let x = a[j]
let tmp2 = x + 2
let tmp1[j] = tmp2
in tmp1
let B[i] = tmp1
in B``````

There is inefficiency afoot. For each iteration of the outer loop, an array `tmp1` is constructed, corresponding to the result of the innermost `map`. This `tmp1` is then copied into `B[i]`. Since accessing memory is expensive, this redundant copy is not great. It would be much better if the result of the innermost `map` was constructed in-place, so no copy was necessary:

``````let B_initial = replicate n (replicate m 0)
let B = loop B = B_initial for i < n do
let a = A[i]
let B = loop B_inner = B for j < m do
let x = a[j]
let tmp2 = x + 2
let B_inner[i,j] = tmp2
in B_inner
in B``````

For reasons now lost to time, we decided to address this not by changing sequentialisation to more directly deal with nesting, but by introducing a more general optimisation, called in-place lowering because it pushes in-place updates down into loop nests. I suppose we thought user-written code might also benefit from this. The idea was to recognise code of the form

``````let r =
loop r1 = r0 = for i < n do
let a = r1[i]
let r1[i] = ... a ...
in r1
...
let y[k] = r in
...``````

and turn it into

``````let x0 = y with [k] <- r0
let y =
loop x = x0 = for i < n do
let a = a[k,i]
let x[k,i] = ... a ...
in x
...
let y = x0``````

For the above transformation to be valid, a long list of conditions must be fulfilled. For example, `r` must not be consumed after the original in-place update (since now that would involve consuming `y[k]`). Another is that the array `y` (or its aliases) may not be used inside the body of the loop, as that could violate data dependencies. There are more, and they are quite fiddly. And to our mild embarrassment, we never actually managed to check all of them. Nevertheless, this optimisation existed since early 2015, and managed to speed up at least some programs, some of the time.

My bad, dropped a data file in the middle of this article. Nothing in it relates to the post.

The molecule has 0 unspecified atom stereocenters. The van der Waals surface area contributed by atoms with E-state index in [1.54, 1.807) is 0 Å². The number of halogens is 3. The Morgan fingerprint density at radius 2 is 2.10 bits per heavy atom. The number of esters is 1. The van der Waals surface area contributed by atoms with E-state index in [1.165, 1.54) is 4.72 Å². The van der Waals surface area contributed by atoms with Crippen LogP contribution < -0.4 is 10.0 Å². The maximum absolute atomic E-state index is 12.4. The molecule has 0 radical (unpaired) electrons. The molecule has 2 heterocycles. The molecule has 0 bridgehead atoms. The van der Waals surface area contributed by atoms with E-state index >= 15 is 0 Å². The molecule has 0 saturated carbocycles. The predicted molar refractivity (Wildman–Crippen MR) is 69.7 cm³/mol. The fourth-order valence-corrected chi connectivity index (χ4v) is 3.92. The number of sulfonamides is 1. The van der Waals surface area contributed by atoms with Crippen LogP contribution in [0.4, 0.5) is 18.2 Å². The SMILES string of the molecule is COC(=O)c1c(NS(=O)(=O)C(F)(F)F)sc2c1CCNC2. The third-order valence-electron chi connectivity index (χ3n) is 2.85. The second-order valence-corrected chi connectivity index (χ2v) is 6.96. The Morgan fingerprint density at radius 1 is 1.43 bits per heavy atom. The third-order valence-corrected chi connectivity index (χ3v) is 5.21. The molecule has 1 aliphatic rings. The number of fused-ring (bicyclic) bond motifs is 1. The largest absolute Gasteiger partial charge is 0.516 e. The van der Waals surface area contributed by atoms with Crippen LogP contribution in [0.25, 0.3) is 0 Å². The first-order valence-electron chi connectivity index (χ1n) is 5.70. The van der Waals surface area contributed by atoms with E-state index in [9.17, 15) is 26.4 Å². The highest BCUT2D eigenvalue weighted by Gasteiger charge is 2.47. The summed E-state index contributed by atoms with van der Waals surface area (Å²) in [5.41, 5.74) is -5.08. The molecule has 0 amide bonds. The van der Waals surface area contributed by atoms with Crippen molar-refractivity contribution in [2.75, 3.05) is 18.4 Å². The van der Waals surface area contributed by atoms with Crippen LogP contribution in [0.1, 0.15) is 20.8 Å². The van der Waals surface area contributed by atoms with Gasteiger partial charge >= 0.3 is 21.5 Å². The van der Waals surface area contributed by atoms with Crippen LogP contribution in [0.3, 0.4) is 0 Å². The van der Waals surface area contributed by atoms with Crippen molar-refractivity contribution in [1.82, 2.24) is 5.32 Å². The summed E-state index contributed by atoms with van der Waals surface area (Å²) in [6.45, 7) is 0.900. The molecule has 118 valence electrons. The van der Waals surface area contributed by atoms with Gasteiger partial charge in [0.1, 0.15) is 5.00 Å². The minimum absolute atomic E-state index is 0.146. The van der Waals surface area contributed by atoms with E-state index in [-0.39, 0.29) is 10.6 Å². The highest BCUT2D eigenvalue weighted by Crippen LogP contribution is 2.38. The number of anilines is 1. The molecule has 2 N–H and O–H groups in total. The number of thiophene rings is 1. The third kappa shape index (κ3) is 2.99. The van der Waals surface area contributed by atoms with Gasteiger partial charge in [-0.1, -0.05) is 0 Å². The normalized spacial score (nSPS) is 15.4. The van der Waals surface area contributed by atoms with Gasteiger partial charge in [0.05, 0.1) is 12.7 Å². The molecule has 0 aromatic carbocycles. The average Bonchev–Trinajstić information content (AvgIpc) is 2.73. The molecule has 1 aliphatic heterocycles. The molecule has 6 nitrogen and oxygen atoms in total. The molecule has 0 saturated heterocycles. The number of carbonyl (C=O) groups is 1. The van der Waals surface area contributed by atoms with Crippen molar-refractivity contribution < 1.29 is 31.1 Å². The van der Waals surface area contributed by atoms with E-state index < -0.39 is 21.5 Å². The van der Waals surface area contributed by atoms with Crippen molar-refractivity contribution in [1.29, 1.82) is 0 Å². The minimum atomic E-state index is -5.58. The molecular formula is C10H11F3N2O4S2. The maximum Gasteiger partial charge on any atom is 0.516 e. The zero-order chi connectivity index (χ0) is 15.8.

During our initial work on the in-place forwarding optimisation, we realised it was a somewhat limited implementation of a general idea: avoiding copies by constructing values in-place. A mere seven years later, Philip Munksgaard finished his PhD on (among other things) array short circuiting, which is exactly a general implementation of that idea. And only a year after Philip finished his work, I remembered that short circuiting in principle makes in-place lowering redundant, and decided to remove it. Both in-place lowering and array short circuiting are very complicated program transformations, and I am unsure whether short circuiting actually handles all the (somewhat ad hoc) cases detected by in-place lowering. When comparing the performance obtained when disabling the latter (which is what actually matters), it seems there is no real impact. And so, after over eight years of service, an optimisation I added in the first year of my PhD studies is finally gone.

Good riddance; I really disliked having to fix bugs in that pass.

I still want to improve our sequentialisation transformation some day, though.